Bernanke Sees Deeper Recession Without Intervention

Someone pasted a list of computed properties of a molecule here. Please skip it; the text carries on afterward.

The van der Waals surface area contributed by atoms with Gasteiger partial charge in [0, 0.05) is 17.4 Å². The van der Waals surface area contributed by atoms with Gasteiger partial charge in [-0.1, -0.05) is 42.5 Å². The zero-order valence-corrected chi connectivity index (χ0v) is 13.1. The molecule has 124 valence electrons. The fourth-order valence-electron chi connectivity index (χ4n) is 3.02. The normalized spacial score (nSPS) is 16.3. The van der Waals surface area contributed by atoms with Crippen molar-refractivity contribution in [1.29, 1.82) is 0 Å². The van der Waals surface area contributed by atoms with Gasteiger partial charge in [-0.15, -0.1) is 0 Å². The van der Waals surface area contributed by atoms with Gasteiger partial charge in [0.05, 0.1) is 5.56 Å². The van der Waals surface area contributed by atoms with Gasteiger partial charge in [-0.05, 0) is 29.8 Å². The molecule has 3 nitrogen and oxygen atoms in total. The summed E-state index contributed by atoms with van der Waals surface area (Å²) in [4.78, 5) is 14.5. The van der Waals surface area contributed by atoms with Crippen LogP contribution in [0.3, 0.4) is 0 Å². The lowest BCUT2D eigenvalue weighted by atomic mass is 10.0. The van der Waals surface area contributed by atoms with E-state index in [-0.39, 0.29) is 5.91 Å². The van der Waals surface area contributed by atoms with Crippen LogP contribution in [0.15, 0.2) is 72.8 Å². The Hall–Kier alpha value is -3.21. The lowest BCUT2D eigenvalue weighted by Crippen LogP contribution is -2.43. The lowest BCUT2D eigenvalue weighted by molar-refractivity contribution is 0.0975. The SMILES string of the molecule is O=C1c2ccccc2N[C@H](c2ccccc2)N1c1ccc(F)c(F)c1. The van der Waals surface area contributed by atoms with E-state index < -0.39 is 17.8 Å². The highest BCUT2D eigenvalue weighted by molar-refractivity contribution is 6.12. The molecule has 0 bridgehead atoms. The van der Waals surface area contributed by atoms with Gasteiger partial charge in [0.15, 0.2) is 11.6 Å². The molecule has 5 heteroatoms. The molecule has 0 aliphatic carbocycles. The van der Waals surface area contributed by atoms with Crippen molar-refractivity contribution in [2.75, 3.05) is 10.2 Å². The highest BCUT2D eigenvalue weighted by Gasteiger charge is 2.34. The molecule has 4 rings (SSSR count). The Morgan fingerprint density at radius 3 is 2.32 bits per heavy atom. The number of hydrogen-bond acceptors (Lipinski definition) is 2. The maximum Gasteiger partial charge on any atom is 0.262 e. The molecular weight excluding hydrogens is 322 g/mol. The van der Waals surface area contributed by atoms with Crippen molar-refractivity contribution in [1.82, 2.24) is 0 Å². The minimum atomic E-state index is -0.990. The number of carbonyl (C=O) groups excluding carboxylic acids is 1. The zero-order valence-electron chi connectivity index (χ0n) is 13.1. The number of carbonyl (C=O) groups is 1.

It's the mantra among regulators and echoed by Federal Reserve chairman Ben Bernanke on Friday: The recession -- pushed along by rising unemployment levels, plunging home values and growing delinquencies -- would be much worse had governmental bodies not stepped up to intervene. As the financial markets recover, new system-wide oversight of liquidity among financial institutions must be enacted to ensure recovery remains on track and to avoid future systemic events, Bernanke told a group at the Federal Reserve Bank of Kansas City's annual economic symposium in Jackson Hole, Wyo. “Unlike in the 1930s, when policy was largely passive and political divisions made international economic and financial cooperation difficult, during the past year monetary, fiscal, and financial policies around the world have been aggressive and complementary,” Bernanke said. “Without these speedy and forceful actions, last October's panic would likely have continued to intensify, more major financial firms would have failed, and the entire global financial system would have been at serious risk.” In his speech, Bernanke retraced the key events of the past year. He recounted as signs that trouble was looming continued to mount during the summer of 2008, market participants did not listen. “There was little to suggest that market participants saw the financial situation as about to take a sharp turn for the worse,” he said. “As of this time last year, market participants evidently believed it improbable that significant additional monetary policy stimulus would be needed in the United States.” Noting that the recession made a global impact, Bernanke praised the efforts of foreign governments to help the financial industry. “This strong and unprecedented international policy response proved broadly effective,” Bernanke said. “Critically, it averted the imminent collapse of the global financial system…however, although the intensity of the crisis moderated and the risk of systemic collapse declined in the wake of the policy response, financial conditions remained highly stressed.” Moving forward, Bernanke said both the Basel Committee on Banking Supervision and the US bank regulatory agencies will push for stronger liquidity risk management at financial institutions, including enhancing guidelines that take into account the large-scale risk that inadequate liquidity planning has on the entire financial system. Write to Austin Kilgore.